moisture in inviting mold etc. 
<Snip>
Not exactly . . .
Vacuum sealing "locks in" moisture (and locks out moisture, too), just like any
"airtight" container.  A kilo of beans at 12% moisture content contains 120
grams of water . . . vacuum sealing does not take that away (and some small
portion of it will diffuse out into the space between the beans, at whatever the
vapor pressure of water is at storage temperature, whether there is air there or
not).  Any sealing, vacuum or otherwise, simply prevents further drying (or
rehydration if the beans are stored in high humidity or condensing conditions).
Vacuum sealing *does* remove Oxygen from the bean's "environment" (assuming the
bag has/is an Oxygen diffusion barrier), but is no better in that regard than a
Nitrogen or CO2 purge (in the same bag).  For long term storage the "airtight"
(no diffusion) part is more important than the "vacuum" part, because the amount
of Oxygen present in a sealed container full of beans is small relative to the
amount of beans.  Excluding Oxygen from the storage container does prevent some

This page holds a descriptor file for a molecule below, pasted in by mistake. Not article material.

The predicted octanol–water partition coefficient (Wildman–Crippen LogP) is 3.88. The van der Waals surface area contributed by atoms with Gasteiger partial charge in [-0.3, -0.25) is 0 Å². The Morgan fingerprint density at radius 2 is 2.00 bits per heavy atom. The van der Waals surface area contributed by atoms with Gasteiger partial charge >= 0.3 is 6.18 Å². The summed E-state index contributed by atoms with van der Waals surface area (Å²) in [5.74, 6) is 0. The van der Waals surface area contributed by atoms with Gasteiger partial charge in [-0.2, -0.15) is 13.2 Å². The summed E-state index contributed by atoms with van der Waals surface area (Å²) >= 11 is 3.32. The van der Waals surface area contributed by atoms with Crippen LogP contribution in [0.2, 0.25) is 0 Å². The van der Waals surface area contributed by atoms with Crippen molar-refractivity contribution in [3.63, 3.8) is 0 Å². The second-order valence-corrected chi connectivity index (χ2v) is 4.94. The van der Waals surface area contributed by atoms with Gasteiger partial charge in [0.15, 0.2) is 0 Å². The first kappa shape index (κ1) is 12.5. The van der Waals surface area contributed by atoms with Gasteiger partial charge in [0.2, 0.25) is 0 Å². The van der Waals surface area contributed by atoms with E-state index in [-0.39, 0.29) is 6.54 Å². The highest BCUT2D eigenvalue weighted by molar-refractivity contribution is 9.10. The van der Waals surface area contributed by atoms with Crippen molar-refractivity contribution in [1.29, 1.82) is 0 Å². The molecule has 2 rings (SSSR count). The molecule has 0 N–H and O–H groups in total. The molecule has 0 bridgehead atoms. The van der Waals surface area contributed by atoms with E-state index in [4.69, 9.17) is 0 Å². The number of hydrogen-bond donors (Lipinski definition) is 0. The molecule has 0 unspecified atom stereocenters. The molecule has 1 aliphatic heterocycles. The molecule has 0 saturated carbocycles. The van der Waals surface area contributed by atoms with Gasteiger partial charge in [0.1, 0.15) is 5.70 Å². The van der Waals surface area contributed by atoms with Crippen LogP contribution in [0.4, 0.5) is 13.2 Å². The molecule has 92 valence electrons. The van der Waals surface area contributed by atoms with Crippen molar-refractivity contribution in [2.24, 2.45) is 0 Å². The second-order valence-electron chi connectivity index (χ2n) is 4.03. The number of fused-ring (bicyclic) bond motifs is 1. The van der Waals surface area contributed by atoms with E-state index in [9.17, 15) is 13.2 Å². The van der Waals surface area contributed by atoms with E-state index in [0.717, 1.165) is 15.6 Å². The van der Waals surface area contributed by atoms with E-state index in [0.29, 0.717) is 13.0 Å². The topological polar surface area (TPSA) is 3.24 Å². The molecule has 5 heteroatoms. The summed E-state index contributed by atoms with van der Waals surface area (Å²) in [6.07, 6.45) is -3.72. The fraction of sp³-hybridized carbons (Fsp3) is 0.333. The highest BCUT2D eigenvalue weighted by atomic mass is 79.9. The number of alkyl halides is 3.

rancidity reactions, kills bugs, and does prevent mold (molds are aerobes), but
has no effect on spoilage from anaerobic fermentations (and may even encourage
it).
Vacuum sealing does make a neat and tidy package (compared to other, equally
effective, sealing), but the benefits are more in the eye (and imagination) of
the beholder than in the content of the bag.  The long term storage benefits of
constant moisture content (including not over drying) and Oxygen exclusion,
along with the retention of aromatics and other volatile components of the
beans, are accomplished by any sealed container just as well.  Of course if one
regularly accesses the container then it should be re-purged or re-evacuated at
each re-sealing (if the intent is Oxygen exclusion).
Deward

8) From: john
Can't I just leave them in the paper bags and lock them my (not air tight)